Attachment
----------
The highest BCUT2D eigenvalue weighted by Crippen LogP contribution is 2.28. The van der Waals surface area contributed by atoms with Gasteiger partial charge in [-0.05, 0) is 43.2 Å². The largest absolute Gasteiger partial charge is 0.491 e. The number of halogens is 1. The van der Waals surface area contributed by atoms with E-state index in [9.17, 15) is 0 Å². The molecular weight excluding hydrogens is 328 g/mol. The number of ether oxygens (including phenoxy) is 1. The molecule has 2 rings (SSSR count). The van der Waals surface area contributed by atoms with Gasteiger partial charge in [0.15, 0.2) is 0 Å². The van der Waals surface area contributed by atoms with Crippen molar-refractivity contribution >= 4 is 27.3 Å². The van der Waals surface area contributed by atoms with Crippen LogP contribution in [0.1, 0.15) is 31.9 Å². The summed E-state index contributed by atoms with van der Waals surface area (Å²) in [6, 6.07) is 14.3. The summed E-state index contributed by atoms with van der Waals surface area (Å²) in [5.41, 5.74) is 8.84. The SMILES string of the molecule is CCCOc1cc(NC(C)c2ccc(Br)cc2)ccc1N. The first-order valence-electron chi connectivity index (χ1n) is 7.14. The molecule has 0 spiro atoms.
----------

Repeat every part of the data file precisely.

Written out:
The highest BCUT2D eigenvalue weighted by Crippen LogP contribution is 2.28. The van der Waals surface area contributed by atoms with Gasteiger partial charge in [-0.05, 0) is 43.2 Å². The largest absolute Gasteiger partial charge is 0.491 e. The number of halogens is 1. The van der Waals surface area contributed by atoms with E-state index in [9.17, 15) is 0 Å². The molecular weight excluding hydrogens is 328 g/mol. The number of ether oxygens (including phenoxy) is 1. The molecule has 2 rings (SSSR count). The van der Waals surface area contributed by atoms with Gasteiger partial charge in [0.15, 0.2) is 0 Å². The van der Waals surface area contributed by atoms with Crippen molar-refractivity contribution >= 4 is 27.3 Å². The van der Waals surface area contributed by atoms with Crippen LogP contribution in [0.1, 0.15) is 31.9 Å². The summed E-state index contributed by atoms with van der Waals surface area (Å²) in [6, 6.07) is 14.3. The summed E-state index contributed by atoms with van der Waals surface area (Å²) in [5.41, 5.74) is 8.84. The SMILES string of the molecule is CCCOc1cc(NC(C)c2ccc(Br)cc2)ccc1N. The first-order valence-electron chi connectivity index (χ1n) is 7.14. The molecule has 0 spiro atoms.